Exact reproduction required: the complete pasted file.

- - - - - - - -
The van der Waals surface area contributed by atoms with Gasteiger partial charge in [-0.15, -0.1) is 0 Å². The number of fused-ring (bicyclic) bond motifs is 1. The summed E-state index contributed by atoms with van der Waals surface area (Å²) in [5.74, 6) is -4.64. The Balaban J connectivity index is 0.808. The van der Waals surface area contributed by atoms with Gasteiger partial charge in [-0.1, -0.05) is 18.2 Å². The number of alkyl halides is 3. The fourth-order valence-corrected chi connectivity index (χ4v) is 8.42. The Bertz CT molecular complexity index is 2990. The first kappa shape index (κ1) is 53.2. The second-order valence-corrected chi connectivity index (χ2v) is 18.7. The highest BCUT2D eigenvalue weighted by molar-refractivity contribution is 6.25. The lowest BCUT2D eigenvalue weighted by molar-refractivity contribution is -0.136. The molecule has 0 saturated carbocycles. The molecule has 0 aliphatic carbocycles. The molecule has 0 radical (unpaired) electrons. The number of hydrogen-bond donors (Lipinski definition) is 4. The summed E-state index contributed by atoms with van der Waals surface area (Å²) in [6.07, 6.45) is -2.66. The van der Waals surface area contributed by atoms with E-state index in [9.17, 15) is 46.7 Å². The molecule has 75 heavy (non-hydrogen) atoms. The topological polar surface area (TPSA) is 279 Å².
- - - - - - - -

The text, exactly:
The van der Waals surface area contributed by atoms with Gasteiger partial charge in [-0.15, -0.1) is 0 Å². The number of fused-ring (bicyclic) bond motifs is 1. The summed E-state index contributed by atoms with van der Waals surface area (Å²) in [5.74, 6) is -4.64. The Balaban J connectivity index is 0.808. The van der Waals surface area contributed by atoms with Gasteiger partial charge in [-0.1, -0.05) is 18.2 Å². The number of alkyl halides is 3. The fourth-order valence-corrected chi connectivity index (χ4v) is 8.42. The Bertz CT molecular complexity index is 2990. The first kappa shape index (κ1) is 53.2. The second-order valence-corrected chi connectivity index (χ2v) is 18.7. The highest BCUT2D eigenvalue weighted by molar-refractivity contribution is 6.25. The lowest BCUT2D eigenvalue weighted by molar-refractivity contribution is -0.136. The molecule has 0 saturated carbocycles. The molecule has 0 aliphatic carbocycles. The molecule has 0 radical (unpaired) electrons. The number of hydrogen-bond donors (Lipinski definition) is 4. The summed E-state index contributed by atoms with van der Waals surface area (Å²) in [6.07, 6.45) is -2.66. The van der Waals surface area contributed by atoms with E-state index in [9.17, 15) is 46.7 Å². The molecule has 75 heavy (non-hydrogen) atoms. The topological polar surface area (TPSA) is 279 Å².